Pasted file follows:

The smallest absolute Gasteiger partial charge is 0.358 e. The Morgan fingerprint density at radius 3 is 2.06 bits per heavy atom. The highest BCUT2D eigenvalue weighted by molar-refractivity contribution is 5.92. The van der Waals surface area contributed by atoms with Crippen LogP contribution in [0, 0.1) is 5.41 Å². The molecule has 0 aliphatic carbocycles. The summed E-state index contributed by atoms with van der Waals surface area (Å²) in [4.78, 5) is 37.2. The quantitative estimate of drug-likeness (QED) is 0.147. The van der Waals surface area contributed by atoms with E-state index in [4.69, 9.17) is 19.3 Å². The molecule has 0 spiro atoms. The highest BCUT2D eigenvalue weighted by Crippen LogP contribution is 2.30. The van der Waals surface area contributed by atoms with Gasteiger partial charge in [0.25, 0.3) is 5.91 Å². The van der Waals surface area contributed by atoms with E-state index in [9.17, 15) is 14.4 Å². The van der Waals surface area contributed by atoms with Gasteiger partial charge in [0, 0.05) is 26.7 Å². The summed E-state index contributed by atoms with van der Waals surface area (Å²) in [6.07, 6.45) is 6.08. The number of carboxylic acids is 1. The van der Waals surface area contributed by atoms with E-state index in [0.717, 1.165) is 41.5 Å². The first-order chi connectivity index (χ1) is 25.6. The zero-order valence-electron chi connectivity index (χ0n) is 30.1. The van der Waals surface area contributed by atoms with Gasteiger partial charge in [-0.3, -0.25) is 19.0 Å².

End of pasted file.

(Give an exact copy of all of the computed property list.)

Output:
The smallest absolute Gasteiger partial charge is 0.358 e. The Morgan fingerprint density at radius 3 is 2.06 bits per heavy atom. The highest BCUT2D eigenvalue weighted by molar-refractivity contribution is 5.92. The van der Waals surface area contributed by atoms with Crippen LogP contribution in [0, 0.1) is 5.41 Å². The molecule has 0 aliphatic carbocycles. The summed E-state index contributed by atoms with van der Waals surface area (Å²) in [4.78, 5) is 37.2. The quantitative estimate of drug-likeness (QED) is 0.147. The van der Waals surface area contributed by atoms with E-state index in [4.69, 9.17) is 19.3 Å². The molecule has 0 spiro atoms. The highest BCUT2D eigenvalue weighted by Crippen LogP contribution is 2.30. The van der Waals surface area contributed by atoms with Gasteiger partial charge in [0.25, 0.3) is 5.91 Å². The van der Waals surface area contributed by atoms with E-state index in [9.17, 15) is 14.4 Å². The van der Waals surface area contributed by atoms with Gasteiger partial charge in [0, 0.05) is 26.7 Å². The summed E-state index contributed by atoms with van der Waals surface area (Å²) in [6.07, 6.45) is 6.08. The number of carboxylic acids is 1. The van der Waals surface area contributed by atoms with E-state index in [0.717, 1.165) is 41.5 Å². The first-order chi connectivity index (χ1) is 25.6. The zero-order valence-electron chi connectivity index (χ0n) is 30.1. The van der Waals surface area contributed by atoms with Gasteiger partial charge in [-0.3, -0.25) is 19.0 Å².